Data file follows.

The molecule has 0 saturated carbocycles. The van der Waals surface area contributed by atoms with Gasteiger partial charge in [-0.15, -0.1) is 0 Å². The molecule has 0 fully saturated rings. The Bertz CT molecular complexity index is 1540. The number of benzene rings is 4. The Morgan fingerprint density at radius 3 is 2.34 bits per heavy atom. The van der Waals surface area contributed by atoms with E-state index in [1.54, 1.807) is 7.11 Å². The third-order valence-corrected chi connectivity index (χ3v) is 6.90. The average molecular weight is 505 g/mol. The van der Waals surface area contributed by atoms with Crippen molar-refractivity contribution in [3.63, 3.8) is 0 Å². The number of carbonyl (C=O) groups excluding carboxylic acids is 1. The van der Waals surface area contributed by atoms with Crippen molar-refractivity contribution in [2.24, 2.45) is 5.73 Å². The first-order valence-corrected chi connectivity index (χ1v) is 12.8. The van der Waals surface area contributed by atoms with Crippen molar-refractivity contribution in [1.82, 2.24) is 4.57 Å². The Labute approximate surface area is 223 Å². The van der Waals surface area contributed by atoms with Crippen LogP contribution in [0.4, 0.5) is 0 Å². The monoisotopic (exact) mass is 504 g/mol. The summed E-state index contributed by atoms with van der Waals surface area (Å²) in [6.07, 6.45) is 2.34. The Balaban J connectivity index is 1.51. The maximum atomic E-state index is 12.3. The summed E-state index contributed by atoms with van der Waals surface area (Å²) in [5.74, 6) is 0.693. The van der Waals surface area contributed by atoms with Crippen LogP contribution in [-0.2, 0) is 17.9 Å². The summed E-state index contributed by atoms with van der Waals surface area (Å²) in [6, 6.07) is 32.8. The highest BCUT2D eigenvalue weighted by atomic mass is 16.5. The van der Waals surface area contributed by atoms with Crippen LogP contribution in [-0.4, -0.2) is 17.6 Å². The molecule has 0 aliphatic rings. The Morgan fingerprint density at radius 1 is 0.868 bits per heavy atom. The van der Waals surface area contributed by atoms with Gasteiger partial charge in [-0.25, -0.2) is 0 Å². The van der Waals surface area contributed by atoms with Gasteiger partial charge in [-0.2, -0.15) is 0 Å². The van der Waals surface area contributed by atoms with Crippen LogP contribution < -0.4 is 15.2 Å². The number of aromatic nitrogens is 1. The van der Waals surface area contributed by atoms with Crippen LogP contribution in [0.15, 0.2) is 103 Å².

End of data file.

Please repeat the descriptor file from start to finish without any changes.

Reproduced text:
The molecule has 0 saturated carbocycles. The van der Waals surface area contributed by atoms with Gasteiger partial charge in [-0.15, -0.1) is 0 Å². The molecule has 0 fully saturated rings. The Bertz CT molecular complexity index is 1540. The number of benzene rings is 4. The Morgan fingerprint density at radius 3 is 2.34 bits per heavy atom. The van der Waals surface area contributed by atoms with E-state index in [1.54, 1.807) is 7.11 Å². The third-order valence-corrected chi connectivity index (χ3v) is 6.90. The average molecular weight is 505 g/mol. The van der Waals surface area contributed by atoms with Crippen molar-refractivity contribution in [3.63, 3.8) is 0 Å². The number of carbonyl (C=O) groups excluding carboxylic acids is 1. The van der Waals surface area contributed by atoms with Crippen molar-refractivity contribution in [2.24, 2.45) is 5.73 Å². The first-order valence-corrected chi connectivity index (χ1v) is 12.8. The van der Waals surface area contributed by atoms with Crippen molar-refractivity contribution in [1.82, 2.24) is 4.57 Å². The Labute approximate surface area is 223 Å². The van der Waals surface area contributed by atoms with Crippen LogP contribution in [0.4, 0.5) is 0 Å². The monoisotopic (exact) mass is 504 g/mol. The summed E-state index contributed by atoms with van der Waals surface area (Å²) in [6.07, 6.45) is 2.34. The Balaban J connectivity index is 1.51. The maximum atomic E-state index is 12.3. The summed E-state index contributed by atoms with van der Waals surface area (Å²) in [5.74, 6) is 0.693. The van der Waals surface area contributed by atoms with Crippen LogP contribution in [-0.2, 0) is 17.9 Å². The summed E-state index contributed by atoms with van der Waals surface area (Å²) in [6, 6.07) is 32.8. The highest BCUT2D eigenvalue weighted by atomic mass is 16.5. The van der Waals surface area contributed by atoms with Crippen LogP contribution in [-0.4, -0.2) is 17.6 Å². The molecule has 0 aliphatic rings. The Morgan fingerprint density at radius 1 is 0.868 bits per heavy atom. The van der Waals surface area contributed by atoms with Gasteiger partial charge in [-0.25, -0.2) is 0 Å². The van der Waals surface area contributed by atoms with Gasteiger partial charge in [-0.2, -0.15) is 0 Å². The van der Waals surface area contributed by atoms with Crippen LogP contribution < -0.4 is 15.2 Å². The number of aromatic nitrogens is 1. The van der Waals surface area contributed by atoms with Crippen LogP contribution in [0.15, 0.2) is 103 Å².